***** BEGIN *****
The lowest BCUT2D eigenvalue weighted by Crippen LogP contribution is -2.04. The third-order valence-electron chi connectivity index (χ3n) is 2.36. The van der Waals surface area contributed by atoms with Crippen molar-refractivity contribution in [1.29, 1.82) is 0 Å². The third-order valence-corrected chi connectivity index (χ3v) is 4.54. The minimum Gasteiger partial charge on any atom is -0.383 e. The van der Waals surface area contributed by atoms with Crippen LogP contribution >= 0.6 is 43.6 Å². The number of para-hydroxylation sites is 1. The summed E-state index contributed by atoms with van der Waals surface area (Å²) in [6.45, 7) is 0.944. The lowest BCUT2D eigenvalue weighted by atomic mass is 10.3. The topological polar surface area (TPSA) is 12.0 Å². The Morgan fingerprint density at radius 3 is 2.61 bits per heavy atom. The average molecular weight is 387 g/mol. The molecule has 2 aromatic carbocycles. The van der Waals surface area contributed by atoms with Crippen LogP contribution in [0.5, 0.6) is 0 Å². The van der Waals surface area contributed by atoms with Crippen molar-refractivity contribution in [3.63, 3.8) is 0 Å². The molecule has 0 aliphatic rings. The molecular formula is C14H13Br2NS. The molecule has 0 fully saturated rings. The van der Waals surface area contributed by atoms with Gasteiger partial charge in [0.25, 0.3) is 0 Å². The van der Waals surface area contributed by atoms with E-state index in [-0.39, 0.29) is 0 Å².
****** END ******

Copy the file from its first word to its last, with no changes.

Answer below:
The lowest BCUT2D eigenvalue weighted by Crippen LogP contribution is -2.04. The third-order valence-electron chi connectivity index (χ3n) is 2.36. The van der Waals surface area contributed by atoms with Crippen molar-refractivity contribution in [1.29, 1.82) is 0 Å². The third-order valence-corrected chi connectivity index (χ3v) is 4.54. The minimum Gasteiger partial charge on any atom is -0.383 e. The van der Waals surface area contributed by atoms with Crippen LogP contribution >= 0.6 is 43.6 Å². The number of para-hydroxylation sites is 1. The summed E-state index contributed by atoms with van der Waals surface area (Å²) in [6.45, 7) is 0.944. The lowest BCUT2D eigenvalue weighted by atomic mass is 10.3. The topological polar surface area (TPSA) is 12.0 Å². The Morgan fingerprint density at radius 3 is 2.61 bits per heavy atom. The average molecular weight is 387 g/mol. The molecule has 2 aromatic carbocycles. The van der Waals surface area contributed by atoms with Crippen LogP contribution in [0.5, 0.6) is 0 Å². The van der Waals surface area contributed by atoms with Crippen molar-refractivity contribution in [3.63, 3.8) is 0 Å². The molecule has 0 aliphatic rings. The molecular formula is C14H13Br2NS. The molecule has 0 fully saturated rings. The van der Waals surface area contributed by atoms with Gasteiger partial charge in [0.25, 0.3) is 0 Å². The van der Waals surface area contributed by atoms with E-state index in [-0.39, 0.29) is 0 Å².